You should focus on drawing from life while you're learning because that will guarantee that you know how to do it. There are a lot of reasons why you should know how, many of which are ignored by young artists. This is a wonderful thing for their competitors; if you can draw expertly from a photo but struggle with drawing from life, you're a cripple.

I'll keep it to only a couple of reasons. First of all, photographs distort, flatten, and present images for you on a silver plate. You're just copying and rendering, skipping (and therefore not practicing) a slew of critical artistic decisions that naturally occur when you draw from life and have to represent a three dimensional object on a two dimensional plane yourself. You obviously make artistic decisions when you take the photo, but those are not drawing decisions. You're out of your comfort zone, and you inadvertently focus far more on accuracy (even though it's frustrating at first). If you can draw well from life, you WILL be able to draw from a photo. Being able to draw from a photo does not at ALL guarantee that you can draw from life.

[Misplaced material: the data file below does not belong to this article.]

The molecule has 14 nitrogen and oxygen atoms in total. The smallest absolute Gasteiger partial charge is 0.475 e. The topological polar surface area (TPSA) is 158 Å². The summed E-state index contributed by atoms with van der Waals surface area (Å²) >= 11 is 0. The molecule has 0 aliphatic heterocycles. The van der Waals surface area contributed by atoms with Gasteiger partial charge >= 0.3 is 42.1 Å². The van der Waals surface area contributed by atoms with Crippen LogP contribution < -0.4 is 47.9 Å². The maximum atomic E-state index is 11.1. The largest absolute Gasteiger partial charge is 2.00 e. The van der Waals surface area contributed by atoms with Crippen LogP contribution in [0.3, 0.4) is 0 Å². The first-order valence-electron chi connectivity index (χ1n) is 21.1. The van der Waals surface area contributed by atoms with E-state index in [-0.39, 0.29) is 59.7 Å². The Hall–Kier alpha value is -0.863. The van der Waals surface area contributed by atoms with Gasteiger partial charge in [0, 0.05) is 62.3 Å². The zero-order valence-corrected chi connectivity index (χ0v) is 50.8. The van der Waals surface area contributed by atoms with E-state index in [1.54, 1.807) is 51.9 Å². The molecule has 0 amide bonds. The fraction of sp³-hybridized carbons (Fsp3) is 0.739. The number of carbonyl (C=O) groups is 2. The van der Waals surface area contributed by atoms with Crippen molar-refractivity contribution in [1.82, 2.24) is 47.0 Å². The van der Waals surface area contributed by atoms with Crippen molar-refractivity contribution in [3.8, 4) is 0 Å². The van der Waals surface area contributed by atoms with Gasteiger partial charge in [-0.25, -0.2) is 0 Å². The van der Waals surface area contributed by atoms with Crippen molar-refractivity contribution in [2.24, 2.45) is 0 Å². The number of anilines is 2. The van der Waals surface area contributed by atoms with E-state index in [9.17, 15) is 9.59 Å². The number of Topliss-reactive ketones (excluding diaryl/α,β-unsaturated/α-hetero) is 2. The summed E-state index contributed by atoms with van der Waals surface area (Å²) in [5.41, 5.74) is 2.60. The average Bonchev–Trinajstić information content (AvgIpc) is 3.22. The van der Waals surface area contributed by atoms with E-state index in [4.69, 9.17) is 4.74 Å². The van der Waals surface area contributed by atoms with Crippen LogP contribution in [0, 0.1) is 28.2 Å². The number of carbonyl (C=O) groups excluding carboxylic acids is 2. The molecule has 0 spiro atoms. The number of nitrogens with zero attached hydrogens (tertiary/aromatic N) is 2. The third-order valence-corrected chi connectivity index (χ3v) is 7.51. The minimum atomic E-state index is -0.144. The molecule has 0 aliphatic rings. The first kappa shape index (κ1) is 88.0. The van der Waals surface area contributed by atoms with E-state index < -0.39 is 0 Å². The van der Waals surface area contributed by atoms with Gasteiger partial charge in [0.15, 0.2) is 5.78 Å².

Things change. Lighting changes, the model moves, something gets messed up. You then have to fix it on the page yourself. If someone is sitting for you, you're on a time limit (once again developing speed is healthy for you as an artist. You can ALWAYS take your time... but unless you practice, you won't be able to draw quickly. Drawing quickly unifies the drawing far better and allows for accurate underdrawings in a short period of time, which in turn leaves PLENTY of time for the detail work. The more fluid, accurate, and natural the underdrawing, the better the final result. Invariably.) If you want to be accurate, you are forced to abandon area drawing (critical) if you have that problem. You stand far away from the model and have to focus on spending most of your time staring very intently at the model while only able to steal quick glances at your paper. This increases accuracy by improving observational skills. Once you have accuracy and speed, you can move back to using references and focus on improving your rendering. Accuracy and speed, accuracy and speed, always accuracy and speed. Once you get a handle on those, then you can move on with confidence. Plus, you'll get better quicker.

I think I'll stop there and keep it as an internet post, instead of having to rewrite it as an essay while really going into lighting and perspective
I agree, artists nowadays just want to skip some stages. That's what leads to the "so called art" we are asked to admire
Nov 10th, 2011 10:24 PM
Zhukov MLEH
Nov 10th, 2011 03:41 PM